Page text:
It's not a complete makeover, but it's a start.
Kansas University in upcoming weeks will begin construction on a $3.5 million addition to Wescoe Hall.
And, in a break from tradition, the oft-criticized building is getting some praise.
"It's going to be beautiful," Paul D'Anieri, associate dean of KU's College of Liberal Arts and Sciences, said of the addition.
The south-side terrace will be enclosed and converted into two floors of office space. The project will add about 24,000 square feet of interior space to the building without changing its footprint.
The project, expected to begin in two to four weeks, should be finished in March, said Steven Scannell, assistant director of consultant services.
The departments of history and Spanish and Portuguese will move into the new area, which will have space for about 80 offices and some meeting rooms.
With rows of windows along the exterior, the addition will introduce a new style to Wescoe - one that may set the stage for future refurbishing.
It's no secret that many believe Wescoe is a bit of an ugly duckling.
"It's definitely the ugliest on Jayhawk Boulevard," said Ryan Schumacher, a graduate student in history who works in Wescoe. Schumacher compared Wescoe to a minimum security prison and said the lack of windows makes it pretty gloomy.
"In some ways, it keeps out distractions because you're so isolated from the outside world, but it's also depressing for the same reason," Schumacher said.
KU in 2004 floated a plan to charge students a fee per credit hour for facilities in the College of Liberal Arts and Sciences. The fee would have gone toward a complete renovation of Wescoe, the construction of a new science building, and the renovation of parts of other buildings. It went to a student vote in 2005.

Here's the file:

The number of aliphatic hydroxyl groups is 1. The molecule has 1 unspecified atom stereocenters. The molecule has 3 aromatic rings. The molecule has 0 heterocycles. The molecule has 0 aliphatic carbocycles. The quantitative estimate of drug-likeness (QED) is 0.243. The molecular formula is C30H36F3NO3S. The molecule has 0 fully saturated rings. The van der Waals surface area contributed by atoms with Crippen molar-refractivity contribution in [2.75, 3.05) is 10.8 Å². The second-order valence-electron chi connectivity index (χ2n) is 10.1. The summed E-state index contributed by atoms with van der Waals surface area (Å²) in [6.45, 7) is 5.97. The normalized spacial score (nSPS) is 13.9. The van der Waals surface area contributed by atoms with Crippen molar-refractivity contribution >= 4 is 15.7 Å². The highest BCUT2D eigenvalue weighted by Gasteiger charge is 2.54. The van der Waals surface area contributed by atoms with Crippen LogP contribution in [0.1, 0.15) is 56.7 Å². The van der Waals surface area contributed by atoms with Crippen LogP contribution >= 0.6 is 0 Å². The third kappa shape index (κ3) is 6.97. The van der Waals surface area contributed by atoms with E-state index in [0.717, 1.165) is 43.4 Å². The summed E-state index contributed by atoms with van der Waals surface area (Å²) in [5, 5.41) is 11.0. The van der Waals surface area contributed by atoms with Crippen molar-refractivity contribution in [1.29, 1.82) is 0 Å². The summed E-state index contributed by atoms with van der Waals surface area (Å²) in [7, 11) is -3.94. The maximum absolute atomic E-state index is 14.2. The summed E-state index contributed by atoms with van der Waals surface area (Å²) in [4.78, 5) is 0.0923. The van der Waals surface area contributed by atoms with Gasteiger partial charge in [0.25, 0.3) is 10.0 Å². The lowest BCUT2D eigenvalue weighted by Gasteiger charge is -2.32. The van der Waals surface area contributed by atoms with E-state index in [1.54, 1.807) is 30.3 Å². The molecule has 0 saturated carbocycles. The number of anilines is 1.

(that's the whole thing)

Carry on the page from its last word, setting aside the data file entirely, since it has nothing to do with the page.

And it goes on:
"It failed overwhelmingly," said Marynell Jones, a student leader who supported the plan. Jones said she thought the plan flopped because of a lack of understanding about the plan and poor timing. It was proposed as KU was in the midst of a significant tuition increase phase.
Whether the plan will rise again likely will be up to the new provost, Richard Lariviere, who started work Monday, and the incoming dean of the college, Joseph Steinmetz, who begins July 1.
More about campus renovations
The current project will be paid for with funds saved for the project over the last few years, said Lindy Eakin, vice provost for administration and finance.
It will relieve crowding that D'Anieri described as "desperate."
D'Anieri said teaching assistants are getting squeezed into increasingly close quarters and there are few places to put new faculty hires. Some departments are spread apart, making it harder for students to get what they need, he said.
Moving departments into their new spaces in the addition will allow KU to do some shuffling in preparation for a future Wescoe project - leveling and cleaning the bottom floor. The floor is expected to undergo some renovations, such as improved lighting and the creation of larger spaces, but that project won't happen until the addition is complete, D'Anieri said.
University Architect Warren Corman gave an update on some other KU construction projects:
¢ Hashinger Hall, which is being renovated, should be open for students in August.
¢ An addition to the Student Recreation Fitness Center is expected to get under way in the fall.
¢ Construction of the third phase of the Structural Biology Center on west campus is expected to begin in the winter.